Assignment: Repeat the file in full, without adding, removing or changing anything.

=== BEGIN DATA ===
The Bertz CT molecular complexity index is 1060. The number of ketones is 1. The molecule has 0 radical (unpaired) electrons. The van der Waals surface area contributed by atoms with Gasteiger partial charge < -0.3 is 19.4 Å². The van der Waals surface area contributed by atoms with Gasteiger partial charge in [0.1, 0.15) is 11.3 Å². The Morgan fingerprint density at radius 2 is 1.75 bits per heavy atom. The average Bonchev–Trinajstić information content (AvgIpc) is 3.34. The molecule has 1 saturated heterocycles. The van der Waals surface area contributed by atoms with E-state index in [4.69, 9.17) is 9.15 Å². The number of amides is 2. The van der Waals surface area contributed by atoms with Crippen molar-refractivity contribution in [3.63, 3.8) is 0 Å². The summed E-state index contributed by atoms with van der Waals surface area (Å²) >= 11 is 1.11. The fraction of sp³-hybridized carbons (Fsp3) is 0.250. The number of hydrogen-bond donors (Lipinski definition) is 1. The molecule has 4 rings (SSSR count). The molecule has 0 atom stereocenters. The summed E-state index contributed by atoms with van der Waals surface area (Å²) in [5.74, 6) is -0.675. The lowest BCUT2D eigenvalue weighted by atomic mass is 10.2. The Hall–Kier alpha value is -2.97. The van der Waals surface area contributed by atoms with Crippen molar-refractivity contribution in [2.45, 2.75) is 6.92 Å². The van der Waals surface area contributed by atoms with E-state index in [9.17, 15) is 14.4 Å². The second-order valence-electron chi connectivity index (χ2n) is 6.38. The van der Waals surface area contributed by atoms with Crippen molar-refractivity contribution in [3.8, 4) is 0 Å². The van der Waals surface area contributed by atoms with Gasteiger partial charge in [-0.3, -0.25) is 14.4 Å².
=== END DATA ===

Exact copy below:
The Bertz CT molecular complexity index is 1060. The number of ketones is 1. The molecule has 0 radical (unpaired) electrons. The van der Waals surface area contributed by atoms with Gasteiger partial charge < -0.3 is 19.4 Å². The van der Waals surface area contributed by atoms with Gasteiger partial charge in [0.1, 0.15) is 11.3 Å². The Morgan fingerprint density at radius 2 is 1.75 bits per heavy atom. The average Bonchev–Trinajstić information content (AvgIpc) is 3.34. The molecule has 1 saturated heterocycles. The van der Waals surface area contributed by atoms with E-state index in [4.69, 9.17) is 9.15 Å². The number of amides is 2. The van der Waals surface area contributed by atoms with Crippen molar-refractivity contribution in [3.63, 3.8) is 0 Å². The summed E-state index contributed by atoms with van der Waals surface area (Å²) >= 11 is 1.11. The fraction of sp³-hybridized carbons (Fsp3) is 0.250. The number of hydrogen-bond donors (Lipinski definition) is 1. The molecule has 4 rings (SSSR count). The molecule has 0 atom stereocenters. The summed E-state index contributed by atoms with van der Waals surface area (Å²) in [5.74, 6) is -0.675. The lowest BCUT2D eigenvalue weighted by atomic mass is 10.2. The Hall–Kier alpha value is -2.97. The van der Waals surface area contributed by atoms with Crippen molar-refractivity contribution in [2.45, 2.75) is 6.92 Å². The van der Waals surface area contributed by atoms with E-state index in [9.17, 15) is 14.4 Å². The second-order valence-electron chi connectivity index (χ2n) is 6.38. The van der Waals surface area contributed by atoms with Crippen molar-refractivity contribution in [3.8, 4) is 0 Å². The van der Waals surface area contributed by atoms with Gasteiger partial charge in [-0.3, -0.25) is 14.4 Å².